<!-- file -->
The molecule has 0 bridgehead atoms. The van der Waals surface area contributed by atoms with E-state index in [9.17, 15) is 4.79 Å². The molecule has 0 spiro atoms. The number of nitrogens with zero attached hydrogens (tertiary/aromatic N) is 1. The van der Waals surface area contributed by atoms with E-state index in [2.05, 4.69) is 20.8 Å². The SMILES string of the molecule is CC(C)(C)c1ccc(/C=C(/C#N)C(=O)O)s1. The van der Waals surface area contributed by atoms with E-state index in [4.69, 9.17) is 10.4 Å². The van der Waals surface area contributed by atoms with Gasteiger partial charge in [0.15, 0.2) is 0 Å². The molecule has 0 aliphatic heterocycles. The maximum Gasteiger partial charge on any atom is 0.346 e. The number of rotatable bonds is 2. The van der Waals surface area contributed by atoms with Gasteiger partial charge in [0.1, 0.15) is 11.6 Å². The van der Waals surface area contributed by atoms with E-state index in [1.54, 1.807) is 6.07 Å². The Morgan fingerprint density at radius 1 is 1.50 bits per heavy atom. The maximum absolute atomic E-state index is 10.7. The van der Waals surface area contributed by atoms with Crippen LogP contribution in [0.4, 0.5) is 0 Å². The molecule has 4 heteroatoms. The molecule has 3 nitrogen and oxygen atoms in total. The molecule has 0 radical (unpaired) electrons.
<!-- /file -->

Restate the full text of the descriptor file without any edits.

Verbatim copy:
The molecule has 0 bridgehead atoms. The van der Waals surface area contributed by atoms with E-state index in [9.17, 15) is 4.79 Å². The molecule has 0 spiro atoms. The number of nitrogens with zero attached hydrogens (tertiary/aromatic N) is 1. The van der Waals surface area contributed by atoms with E-state index in [2.05, 4.69) is 20.8 Å². The SMILES string of the molecule is CC(C)(C)c1ccc(/C=C(/C#N)C(=O)O)s1. The van der Waals surface area contributed by atoms with E-state index in [4.69, 9.17) is 10.4 Å². The van der Waals surface area contributed by atoms with Gasteiger partial charge in [0.15, 0.2) is 0 Å². The molecule has 0 aliphatic heterocycles. The maximum Gasteiger partial charge on any atom is 0.346 e. The number of rotatable bonds is 2. The van der Waals surface area contributed by atoms with Gasteiger partial charge in [0.1, 0.15) is 11.6 Å². The van der Waals surface area contributed by atoms with E-state index in [1.54, 1.807) is 6.07 Å². The Morgan fingerprint density at radius 1 is 1.50 bits per heavy atom. The maximum absolute atomic E-state index is 10.7. The van der Waals surface area contributed by atoms with Crippen LogP contribution in [0.4, 0.5) is 0 Å². The molecule has 4 heteroatoms. The molecule has 3 nitrogen and oxygen atoms in total. The molecule has 0 radical (unpaired) electrons.